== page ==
Patriots

When opportunity arises, Belichick goes all out to assist his assistants

When opportunity arises, Belichick goes all out to assist his assistants

When Bob Quinn got the GM job with the Detroit Lions last January, there was one thing he believed carried the day.

Bill Belichick’s recommendation. "Above and beyond" is how Quinn termed Belichick's effort to get the Lions' search committee to see Quinn as a valuable addition.

This is the Belichick that’s rarely discussed. The one who rewards employees who dealt with merciless expectations, year-round, round-the-clock demands and drone-like existences by doing whatever he can to help them advance.

I asked Patriots offensive coordinator Josh McDaniels on a conference call Monday morning about using Belichick as a sounding board as McDaniels goes through the interview process for head coaching vacancies with the Rams, 'Niners and Jaguars.

"He's the best," said McDaniels. "He's very unselfish. He cares for us all and if there's something that we need or that we'd ask of him I’m certain that he would do it, whether it’s advice, wisdom, counsel, what have you. He's not only somebody that we take our cue from in terms of getting ready for the next opponent, but he's a mentor in a lot of different areas of our lives. And this would be no different."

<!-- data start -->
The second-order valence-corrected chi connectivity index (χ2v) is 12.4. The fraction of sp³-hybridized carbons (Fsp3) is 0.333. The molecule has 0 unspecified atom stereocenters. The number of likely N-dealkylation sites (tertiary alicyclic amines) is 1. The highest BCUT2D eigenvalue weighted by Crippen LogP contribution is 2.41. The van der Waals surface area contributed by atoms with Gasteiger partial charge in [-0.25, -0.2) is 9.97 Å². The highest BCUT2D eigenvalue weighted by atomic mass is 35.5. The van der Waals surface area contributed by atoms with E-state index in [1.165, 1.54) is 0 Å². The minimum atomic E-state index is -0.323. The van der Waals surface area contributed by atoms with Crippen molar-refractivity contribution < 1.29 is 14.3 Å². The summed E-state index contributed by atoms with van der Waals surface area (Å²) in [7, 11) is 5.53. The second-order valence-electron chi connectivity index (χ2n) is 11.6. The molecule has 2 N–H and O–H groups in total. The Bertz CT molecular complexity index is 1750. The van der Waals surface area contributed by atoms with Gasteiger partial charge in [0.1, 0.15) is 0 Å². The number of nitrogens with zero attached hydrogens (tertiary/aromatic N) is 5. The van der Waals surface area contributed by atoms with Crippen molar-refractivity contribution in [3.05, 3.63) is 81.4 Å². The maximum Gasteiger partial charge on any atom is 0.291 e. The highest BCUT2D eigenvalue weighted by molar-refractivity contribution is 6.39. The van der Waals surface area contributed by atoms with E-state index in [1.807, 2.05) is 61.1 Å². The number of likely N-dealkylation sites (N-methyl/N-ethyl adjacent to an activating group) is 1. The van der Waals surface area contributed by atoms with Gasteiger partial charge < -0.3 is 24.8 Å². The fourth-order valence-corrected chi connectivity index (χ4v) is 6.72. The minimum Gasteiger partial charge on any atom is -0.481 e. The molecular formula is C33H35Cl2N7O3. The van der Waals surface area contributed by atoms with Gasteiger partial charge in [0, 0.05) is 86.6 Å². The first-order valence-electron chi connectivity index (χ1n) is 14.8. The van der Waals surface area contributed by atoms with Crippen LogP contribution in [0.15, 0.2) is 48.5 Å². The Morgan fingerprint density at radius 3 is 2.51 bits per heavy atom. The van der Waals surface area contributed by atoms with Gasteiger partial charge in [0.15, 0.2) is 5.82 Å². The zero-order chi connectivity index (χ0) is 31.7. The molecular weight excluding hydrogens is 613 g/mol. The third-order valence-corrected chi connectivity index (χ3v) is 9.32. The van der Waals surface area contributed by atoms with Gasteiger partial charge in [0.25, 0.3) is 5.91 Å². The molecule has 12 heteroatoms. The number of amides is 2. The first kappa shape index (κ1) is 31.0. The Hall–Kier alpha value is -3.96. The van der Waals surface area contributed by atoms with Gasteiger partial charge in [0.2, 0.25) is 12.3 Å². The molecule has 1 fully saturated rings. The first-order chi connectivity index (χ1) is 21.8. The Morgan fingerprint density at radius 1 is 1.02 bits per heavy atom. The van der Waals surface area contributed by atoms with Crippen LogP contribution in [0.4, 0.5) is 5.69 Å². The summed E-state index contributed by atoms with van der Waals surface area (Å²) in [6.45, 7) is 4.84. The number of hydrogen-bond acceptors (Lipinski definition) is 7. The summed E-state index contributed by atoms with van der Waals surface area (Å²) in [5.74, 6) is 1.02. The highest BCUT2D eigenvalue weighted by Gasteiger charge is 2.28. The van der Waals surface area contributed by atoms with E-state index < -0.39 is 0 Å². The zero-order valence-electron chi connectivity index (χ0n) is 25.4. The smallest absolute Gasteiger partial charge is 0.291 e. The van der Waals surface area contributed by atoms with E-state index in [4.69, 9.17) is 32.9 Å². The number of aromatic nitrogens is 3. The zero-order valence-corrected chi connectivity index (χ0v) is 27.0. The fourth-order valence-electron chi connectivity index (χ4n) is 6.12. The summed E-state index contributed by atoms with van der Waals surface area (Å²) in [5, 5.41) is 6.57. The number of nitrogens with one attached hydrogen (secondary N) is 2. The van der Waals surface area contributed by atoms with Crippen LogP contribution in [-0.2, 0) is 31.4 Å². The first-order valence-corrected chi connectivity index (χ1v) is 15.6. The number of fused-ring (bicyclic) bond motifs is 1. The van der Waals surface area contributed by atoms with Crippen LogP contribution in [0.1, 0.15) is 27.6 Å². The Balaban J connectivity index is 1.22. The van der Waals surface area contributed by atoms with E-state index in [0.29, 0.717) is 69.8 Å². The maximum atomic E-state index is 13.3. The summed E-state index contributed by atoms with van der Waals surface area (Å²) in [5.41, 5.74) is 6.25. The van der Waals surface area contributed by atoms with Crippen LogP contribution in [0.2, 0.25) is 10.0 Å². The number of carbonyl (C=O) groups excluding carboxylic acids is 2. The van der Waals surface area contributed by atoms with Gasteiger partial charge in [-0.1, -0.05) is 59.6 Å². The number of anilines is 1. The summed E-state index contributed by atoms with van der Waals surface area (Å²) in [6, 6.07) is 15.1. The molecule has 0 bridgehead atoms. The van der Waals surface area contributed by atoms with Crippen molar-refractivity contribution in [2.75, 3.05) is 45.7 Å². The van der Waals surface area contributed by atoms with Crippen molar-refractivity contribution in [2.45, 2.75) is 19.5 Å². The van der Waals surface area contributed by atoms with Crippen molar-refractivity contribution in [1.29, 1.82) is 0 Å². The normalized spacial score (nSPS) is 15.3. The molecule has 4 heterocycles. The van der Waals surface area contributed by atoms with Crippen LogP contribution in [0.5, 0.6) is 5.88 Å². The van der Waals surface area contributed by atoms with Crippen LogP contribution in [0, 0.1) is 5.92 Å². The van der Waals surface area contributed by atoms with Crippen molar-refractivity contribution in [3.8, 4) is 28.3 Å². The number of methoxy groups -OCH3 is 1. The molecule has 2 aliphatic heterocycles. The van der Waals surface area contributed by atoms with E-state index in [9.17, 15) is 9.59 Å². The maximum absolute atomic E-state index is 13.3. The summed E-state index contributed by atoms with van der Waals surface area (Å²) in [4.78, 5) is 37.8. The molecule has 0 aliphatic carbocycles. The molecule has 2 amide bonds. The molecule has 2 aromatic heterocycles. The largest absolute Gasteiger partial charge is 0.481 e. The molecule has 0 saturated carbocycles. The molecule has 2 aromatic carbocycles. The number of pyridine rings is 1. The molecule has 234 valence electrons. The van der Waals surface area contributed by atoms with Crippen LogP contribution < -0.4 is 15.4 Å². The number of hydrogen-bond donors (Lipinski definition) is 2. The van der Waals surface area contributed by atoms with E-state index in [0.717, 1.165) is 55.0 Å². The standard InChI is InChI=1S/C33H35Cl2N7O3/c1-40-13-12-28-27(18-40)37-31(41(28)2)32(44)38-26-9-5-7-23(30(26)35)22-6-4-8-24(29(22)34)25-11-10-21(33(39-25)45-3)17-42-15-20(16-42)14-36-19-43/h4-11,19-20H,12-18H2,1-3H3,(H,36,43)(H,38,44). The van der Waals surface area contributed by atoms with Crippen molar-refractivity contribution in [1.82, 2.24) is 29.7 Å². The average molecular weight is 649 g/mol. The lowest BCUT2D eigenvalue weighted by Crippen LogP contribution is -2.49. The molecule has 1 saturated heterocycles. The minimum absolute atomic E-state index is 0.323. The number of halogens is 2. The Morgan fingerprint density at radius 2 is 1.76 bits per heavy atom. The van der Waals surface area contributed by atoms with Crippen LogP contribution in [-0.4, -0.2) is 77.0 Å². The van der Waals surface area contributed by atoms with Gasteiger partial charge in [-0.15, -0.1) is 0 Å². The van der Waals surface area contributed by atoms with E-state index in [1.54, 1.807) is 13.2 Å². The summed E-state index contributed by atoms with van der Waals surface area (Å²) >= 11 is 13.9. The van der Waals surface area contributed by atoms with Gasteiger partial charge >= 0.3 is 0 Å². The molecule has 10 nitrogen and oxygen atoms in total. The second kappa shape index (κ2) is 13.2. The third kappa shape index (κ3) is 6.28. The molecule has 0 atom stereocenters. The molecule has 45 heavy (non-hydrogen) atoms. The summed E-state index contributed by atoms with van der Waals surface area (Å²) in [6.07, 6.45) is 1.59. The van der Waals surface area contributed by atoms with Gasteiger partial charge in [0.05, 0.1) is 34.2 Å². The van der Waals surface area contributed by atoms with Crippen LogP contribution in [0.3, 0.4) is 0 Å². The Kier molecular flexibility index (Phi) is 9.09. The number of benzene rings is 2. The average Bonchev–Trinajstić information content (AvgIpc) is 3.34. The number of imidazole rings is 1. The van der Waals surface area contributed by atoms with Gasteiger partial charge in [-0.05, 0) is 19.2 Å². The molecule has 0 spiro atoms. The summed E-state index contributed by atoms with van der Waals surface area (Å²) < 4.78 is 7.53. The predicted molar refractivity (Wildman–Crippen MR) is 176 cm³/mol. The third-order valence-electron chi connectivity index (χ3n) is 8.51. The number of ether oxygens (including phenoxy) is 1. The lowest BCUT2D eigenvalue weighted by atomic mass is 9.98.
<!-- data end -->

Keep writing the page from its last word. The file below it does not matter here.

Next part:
Belichick is obviously an old hand at this. During his New England tenure, he’s said goodbye to advancing coaches Charlie Weis (Notre Dame), Romeo Crennel (Cleveland), Bill O’Brien (Penn State), McDaniels (Denver) and departing personnel men like Quinn, John Robinson (Titans), Scott Pioli (Kansas City), Thomas Dimitroff (Atlanta), Jason Licht (Tampa Bay) and Lionel Vital (Ravens).

The one messy departure Belichick experienced came with Eric Mangini, who took over as Jets head coach in 2006. Mangini -- like Belichick, a Wesleyan grad -- went from Cleveland Browns ballboy with Belichick to Crennel’s successor at defensive coordinator. Mangini and Belichick had an interesting relationship, almost akin to the one Belichick had with Bill Parcells. Mangini gave Belichick more pushback than other assistants and, in 2005, Belichick elevated Mangini to defensive coordinator rather than lose him to Cleveland where Crennel was considering hiring him. After the 2005 season, Mangini interviewed during the playoffs with the Jets and accepted the job while the playoffs were still ongoing. A no-no. Mangini also recruited fellow Pats coaches and players to go with him to the Jets. The cold front turned into an Ice Age after the 2007 opener between the Patriots and Jets . . . from which, of course, Spygate was spawned. 

That one instance of rancor -- while easily recalled -- is an extreme outlier. Belichick busts his ass to help guys get ahead. As long as the effort is rewarded with focus and effort through to the finish line.

"I couldn't ask for people to mentor me any better than he's done, [owner Robert Kraft has] done or [team president] Jonathan [Kraft]. They are there to offer anything they can as a resource to help the people that are working for them and I hope they know how much we appreciate that," said McDaniels.

McDaniels did acknowledge that one doesn't want to overdo it with asking for advice. Asking Belichick if he had an opinion on the public schools around San Francisco, for instance, might be pushing it.